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8 ways to make your Classroom Activities more CBL-ish
Tower Building Challenge
One of the learning experiences that my 8th grade Science students remember each year is a tower building challenge. This hands-on activity supports many of the concepts I am responsible for teaching in my 8th grade Science curriculum, but even more importantly it is a great opportunity to put Challenge Based Learning into practice…even if in small ways. So while perhaps some would say this isn’t 100% CBL, I believe that small shifts in doing things CBL-ish have great value as well!
#1 Keep the challenge open-ended, not prescriptive.
Big Idea: Structural Engineering
Essential Question: How can a structural design score the highest strength-to-weight ratio?
Challenge: Build the tallest, strongest tower possible.
While other learning activities might give students step-by-step instructions or very specific parameters, simply phrasing the task as an open-ended challenge adds excitement and intrigue from the start.
Although I give Tower specifications, there are still a lot of opportunities for inquiry and innovation in this challenge. In Challenge Based Learning, some parameters can encourage creativity.
- Tower Height must be a minimum height of 30 cm and maximum 70 cm.
- The base of the tower must span a hole a 16cm X 16cm (from any combinations of sides.) A little bigger is better.
- Top opening in the tower must be at least 5cm X 5cm (to fit load chain.)
Towers vary in technique, design, and appearance. Students can see how original ideas helped (or hurt) their team’s solution design. Simply asking students to successfully follow the steps of a lab would not have the same impact as a more open-ended challenge does.
#2 Encourage collaborative work.
The typical junior high group task involves a divide and conquer approach— dividing up the questions or vocabulary words to minimize individual work load. The tower building challenge offers a chance for higher level collaboration- each learner contributing ideas, research, and hands-on work towards a shared purpose and common goal. Generally I let my 8th graders choose their own collaborative groups for the Tower Building Challenge, but throughout the year there are other activities where I intentionally make the groups. Using CBL in differing ways throughout the school year builds up students’ collaborative skillset.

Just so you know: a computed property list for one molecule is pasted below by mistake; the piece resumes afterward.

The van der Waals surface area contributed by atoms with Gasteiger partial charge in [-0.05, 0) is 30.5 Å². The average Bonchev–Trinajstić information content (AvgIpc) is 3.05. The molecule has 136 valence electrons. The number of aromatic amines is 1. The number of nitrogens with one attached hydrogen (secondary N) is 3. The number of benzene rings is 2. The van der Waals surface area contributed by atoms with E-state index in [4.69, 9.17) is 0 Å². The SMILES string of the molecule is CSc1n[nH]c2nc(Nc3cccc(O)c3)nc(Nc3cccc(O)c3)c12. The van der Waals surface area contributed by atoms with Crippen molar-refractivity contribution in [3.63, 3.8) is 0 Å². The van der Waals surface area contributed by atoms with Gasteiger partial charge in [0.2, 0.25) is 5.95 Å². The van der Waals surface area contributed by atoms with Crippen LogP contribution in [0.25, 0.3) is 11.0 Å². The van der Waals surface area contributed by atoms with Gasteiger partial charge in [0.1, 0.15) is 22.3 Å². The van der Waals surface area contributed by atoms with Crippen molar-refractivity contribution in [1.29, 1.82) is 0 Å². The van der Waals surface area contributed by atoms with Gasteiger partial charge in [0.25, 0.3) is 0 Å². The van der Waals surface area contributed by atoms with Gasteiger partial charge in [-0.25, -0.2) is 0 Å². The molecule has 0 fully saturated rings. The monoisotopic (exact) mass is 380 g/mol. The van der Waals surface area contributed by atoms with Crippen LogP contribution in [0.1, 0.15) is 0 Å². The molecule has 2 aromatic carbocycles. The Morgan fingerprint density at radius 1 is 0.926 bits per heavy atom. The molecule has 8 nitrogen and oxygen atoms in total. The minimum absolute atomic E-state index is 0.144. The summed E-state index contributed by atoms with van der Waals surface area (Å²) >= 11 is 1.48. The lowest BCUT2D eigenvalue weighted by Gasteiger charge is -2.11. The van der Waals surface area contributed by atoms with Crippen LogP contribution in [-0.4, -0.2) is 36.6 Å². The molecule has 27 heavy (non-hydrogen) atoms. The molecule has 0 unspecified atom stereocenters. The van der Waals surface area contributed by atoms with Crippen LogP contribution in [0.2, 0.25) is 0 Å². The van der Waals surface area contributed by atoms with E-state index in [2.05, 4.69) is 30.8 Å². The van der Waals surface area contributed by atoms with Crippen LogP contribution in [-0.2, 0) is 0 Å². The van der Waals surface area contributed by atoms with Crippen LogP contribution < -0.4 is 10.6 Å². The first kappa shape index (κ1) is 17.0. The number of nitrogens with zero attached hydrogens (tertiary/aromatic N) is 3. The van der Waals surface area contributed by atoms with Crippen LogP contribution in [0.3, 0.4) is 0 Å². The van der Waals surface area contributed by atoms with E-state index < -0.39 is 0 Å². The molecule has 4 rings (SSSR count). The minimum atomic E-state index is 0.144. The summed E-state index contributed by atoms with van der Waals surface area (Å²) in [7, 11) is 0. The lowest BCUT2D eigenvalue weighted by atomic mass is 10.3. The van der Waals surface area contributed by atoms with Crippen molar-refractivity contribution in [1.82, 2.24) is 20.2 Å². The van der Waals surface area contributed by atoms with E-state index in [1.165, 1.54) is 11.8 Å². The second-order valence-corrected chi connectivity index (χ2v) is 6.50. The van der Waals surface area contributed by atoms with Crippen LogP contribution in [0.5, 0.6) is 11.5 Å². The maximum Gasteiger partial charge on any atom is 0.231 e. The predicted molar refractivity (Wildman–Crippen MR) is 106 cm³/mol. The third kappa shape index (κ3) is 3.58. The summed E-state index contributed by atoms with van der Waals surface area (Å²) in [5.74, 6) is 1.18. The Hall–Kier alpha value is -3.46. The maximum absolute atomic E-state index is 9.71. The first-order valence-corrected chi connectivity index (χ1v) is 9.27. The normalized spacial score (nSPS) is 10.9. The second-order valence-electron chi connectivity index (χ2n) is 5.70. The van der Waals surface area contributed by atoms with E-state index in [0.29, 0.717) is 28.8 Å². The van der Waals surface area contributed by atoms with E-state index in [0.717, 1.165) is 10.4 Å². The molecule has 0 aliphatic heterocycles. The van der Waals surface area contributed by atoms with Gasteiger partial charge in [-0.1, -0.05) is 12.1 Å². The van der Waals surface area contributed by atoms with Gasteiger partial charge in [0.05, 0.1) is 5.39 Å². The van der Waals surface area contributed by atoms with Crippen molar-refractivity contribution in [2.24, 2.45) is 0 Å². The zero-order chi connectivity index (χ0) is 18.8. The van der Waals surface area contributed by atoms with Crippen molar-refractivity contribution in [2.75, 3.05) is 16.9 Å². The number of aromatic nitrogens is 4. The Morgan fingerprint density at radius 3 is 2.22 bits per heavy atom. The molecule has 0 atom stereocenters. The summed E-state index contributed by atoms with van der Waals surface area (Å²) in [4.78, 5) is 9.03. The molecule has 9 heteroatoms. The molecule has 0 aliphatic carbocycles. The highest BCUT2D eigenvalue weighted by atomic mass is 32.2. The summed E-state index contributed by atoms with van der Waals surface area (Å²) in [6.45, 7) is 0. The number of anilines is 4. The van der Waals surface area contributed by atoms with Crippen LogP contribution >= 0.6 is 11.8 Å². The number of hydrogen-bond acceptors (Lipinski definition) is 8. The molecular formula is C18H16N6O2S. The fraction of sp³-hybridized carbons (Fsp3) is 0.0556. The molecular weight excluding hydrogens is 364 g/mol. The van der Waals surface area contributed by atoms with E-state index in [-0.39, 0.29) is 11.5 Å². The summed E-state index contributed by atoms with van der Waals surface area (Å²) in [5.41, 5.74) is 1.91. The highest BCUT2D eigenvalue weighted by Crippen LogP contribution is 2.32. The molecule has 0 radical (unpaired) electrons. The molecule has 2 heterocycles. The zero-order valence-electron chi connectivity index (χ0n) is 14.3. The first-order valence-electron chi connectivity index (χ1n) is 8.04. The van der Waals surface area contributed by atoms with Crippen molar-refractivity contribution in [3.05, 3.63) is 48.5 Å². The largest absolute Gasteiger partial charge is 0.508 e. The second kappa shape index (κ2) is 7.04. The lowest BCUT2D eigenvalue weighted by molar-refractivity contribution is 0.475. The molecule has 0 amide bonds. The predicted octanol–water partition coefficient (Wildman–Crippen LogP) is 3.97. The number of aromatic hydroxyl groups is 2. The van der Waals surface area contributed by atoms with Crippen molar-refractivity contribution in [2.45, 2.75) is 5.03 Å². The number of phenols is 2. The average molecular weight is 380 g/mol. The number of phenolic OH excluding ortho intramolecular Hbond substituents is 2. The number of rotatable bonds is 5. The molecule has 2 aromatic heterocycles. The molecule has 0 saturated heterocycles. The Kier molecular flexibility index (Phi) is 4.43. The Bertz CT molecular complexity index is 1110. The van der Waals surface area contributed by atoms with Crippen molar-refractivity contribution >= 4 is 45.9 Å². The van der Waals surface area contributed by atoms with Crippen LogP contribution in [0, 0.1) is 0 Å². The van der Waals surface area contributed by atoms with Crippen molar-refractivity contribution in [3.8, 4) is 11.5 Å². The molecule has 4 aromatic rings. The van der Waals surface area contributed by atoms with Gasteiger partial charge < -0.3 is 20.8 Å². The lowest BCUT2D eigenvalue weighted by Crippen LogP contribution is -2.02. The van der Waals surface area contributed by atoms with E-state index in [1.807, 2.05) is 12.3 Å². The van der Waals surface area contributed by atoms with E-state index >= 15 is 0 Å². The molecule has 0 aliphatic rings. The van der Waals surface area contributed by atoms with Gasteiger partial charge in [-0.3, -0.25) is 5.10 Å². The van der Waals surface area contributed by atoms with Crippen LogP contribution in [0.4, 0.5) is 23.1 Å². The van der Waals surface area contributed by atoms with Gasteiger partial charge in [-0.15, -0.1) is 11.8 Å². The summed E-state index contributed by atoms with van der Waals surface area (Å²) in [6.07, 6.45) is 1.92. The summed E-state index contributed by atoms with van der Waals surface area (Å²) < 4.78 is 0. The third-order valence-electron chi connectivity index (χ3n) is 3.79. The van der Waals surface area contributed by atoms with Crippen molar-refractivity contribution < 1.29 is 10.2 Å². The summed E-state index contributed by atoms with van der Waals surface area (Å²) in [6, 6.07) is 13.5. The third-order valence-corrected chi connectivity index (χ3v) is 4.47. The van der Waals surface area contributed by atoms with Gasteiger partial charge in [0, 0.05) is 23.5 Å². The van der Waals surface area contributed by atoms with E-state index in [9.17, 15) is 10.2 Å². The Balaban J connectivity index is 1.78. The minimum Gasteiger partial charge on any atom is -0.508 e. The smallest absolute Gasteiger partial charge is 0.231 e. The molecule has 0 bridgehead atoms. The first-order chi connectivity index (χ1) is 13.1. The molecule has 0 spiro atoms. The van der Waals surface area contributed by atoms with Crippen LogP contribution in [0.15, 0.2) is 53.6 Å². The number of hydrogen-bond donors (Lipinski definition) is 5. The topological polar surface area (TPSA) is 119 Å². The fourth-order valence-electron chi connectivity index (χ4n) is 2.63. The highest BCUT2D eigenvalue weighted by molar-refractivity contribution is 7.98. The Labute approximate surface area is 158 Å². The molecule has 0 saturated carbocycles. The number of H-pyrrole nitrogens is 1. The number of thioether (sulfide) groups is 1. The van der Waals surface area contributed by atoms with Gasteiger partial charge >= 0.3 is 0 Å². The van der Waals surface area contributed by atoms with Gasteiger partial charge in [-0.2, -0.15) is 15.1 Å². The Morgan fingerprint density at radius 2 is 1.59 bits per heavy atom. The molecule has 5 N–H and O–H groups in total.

#3 Provide a tool to document the process throughout.
For this challenge I use a Numbers document (attached at end of post) so that my students can track their daily progress using data, images, video, and voice reflections. While Numbers is traditionally a spreadsheet tool, it also allows for drawings, media, and whiteboard space organized into tabs(sheets). This is a perfect scaffold for my 8th graders to have some structure, but also allow for open-ended creation within that space. In CBL it is more about process than product, so student documentation of every step along the way is an important cornerstone.
#4 Allow ample time for investigation.
Encouraging students to generate their own research questions is the first step to making our classroom learning more challenge-based. We start with surface level questions and defining all key terms. What does strength-to-weight ratio mean? What is buckling, deflection, lateral force? Then I have students in their teams generate their own guiding questions… the things they will need to know in order to create a solution design. Taking time for students to generate their own questions about the challenge, ask others for professional insight, and research structural designs in other spaces allows them to be more self-directed learners. What they discover through their investigations is applied to their prototypes and plans, and it makes a world of difference to not let learners quickly rush to the first solution they come up with. CBL allows us to “stay in the question longer” and this is important for deeper learning.